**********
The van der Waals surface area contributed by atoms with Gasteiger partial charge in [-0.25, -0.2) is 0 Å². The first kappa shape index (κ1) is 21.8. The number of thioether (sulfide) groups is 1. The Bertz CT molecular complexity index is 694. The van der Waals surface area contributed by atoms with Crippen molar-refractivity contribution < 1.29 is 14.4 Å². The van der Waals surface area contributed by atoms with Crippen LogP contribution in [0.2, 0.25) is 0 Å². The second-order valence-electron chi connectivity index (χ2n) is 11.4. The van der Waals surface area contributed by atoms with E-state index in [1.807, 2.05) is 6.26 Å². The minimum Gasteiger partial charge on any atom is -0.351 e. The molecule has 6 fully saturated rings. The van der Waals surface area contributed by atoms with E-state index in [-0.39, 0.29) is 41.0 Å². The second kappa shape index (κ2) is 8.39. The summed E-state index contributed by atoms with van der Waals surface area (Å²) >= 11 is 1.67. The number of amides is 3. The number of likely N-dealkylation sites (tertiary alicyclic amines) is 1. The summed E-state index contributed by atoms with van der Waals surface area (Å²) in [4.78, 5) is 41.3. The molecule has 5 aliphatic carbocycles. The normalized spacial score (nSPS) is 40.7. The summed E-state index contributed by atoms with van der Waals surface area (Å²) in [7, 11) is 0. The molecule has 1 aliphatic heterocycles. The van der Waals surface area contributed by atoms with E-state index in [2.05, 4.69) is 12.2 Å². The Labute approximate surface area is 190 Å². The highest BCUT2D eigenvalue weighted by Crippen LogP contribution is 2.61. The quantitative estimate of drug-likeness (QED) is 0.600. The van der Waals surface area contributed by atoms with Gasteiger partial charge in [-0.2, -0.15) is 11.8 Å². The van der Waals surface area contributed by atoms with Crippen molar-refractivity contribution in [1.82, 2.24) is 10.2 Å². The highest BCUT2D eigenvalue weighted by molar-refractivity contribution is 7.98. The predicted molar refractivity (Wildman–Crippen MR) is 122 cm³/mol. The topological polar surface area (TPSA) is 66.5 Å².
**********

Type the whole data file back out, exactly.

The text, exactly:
The van der Waals surface area contributed by atoms with Gasteiger partial charge in [-0.25, -0.2) is 0 Å². The first kappa shape index (κ1) is 21.8. The number of thioether (sulfide) groups is 1. The Bertz CT molecular complexity index is 694. The van der Waals surface area contributed by atoms with Crippen molar-refractivity contribution < 1.29 is 14.4 Å². The van der Waals surface area contributed by atoms with Crippen LogP contribution in [0.2, 0.25) is 0 Å². The second-order valence-electron chi connectivity index (χ2n) is 11.4. The van der Waals surface area contributed by atoms with E-state index in [1.807, 2.05) is 6.26 Å². The minimum Gasteiger partial charge on any atom is -0.351 e. The molecule has 6 fully saturated rings. The van der Waals surface area contributed by atoms with E-state index in [-0.39, 0.29) is 41.0 Å². The second kappa shape index (κ2) is 8.39. The summed E-state index contributed by atoms with van der Waals surface area (Å²) >= 11 is 1.67. The number of amides is 3. The number of likely N-dealkylation sites (tertiary alicyclic amines) is 1. The summed E-state index contributed by atoms with van der Waals surface area (Å²) in [4.78, 5) is 41.3. The molecule has 5 aliphatic carbocycles. The normalized spacial score (nSPS) is 40.7. The summed E-state index contributed by atoms with van der Waals surface area (Å²) in [7, 11) is 0. The molecule has 1 aliphatic heterocycles. The van der Waals surface area contributed by atoms with E-state index in [2.05, 4.69) is 12.2 Å². The Labute approximate surface area is 190 Å². The highest BCUT2D eigenvalue weighted by Crippen LogP contribution is 2.61. The quantitative estimate of drug-likeness (QED) is 0.600. The van der Waals surface area contributed by atoms with Gasteiger partial charge in [-0.2, -0.15) is 11.8 Å². The van der Waals surface area contributed by atoms with Crippen molar-refractivity contribution in [1.82, 2.24) is 10.2 Å². The highest BCUT2D eigenvalue weighted by molar-refractivity contribution is 7.98. The predicted molar refractivity (Wildman–Crippen MR) is 122 cm³/mol. The topological polar surface area (TPSA) is 66.5 Å².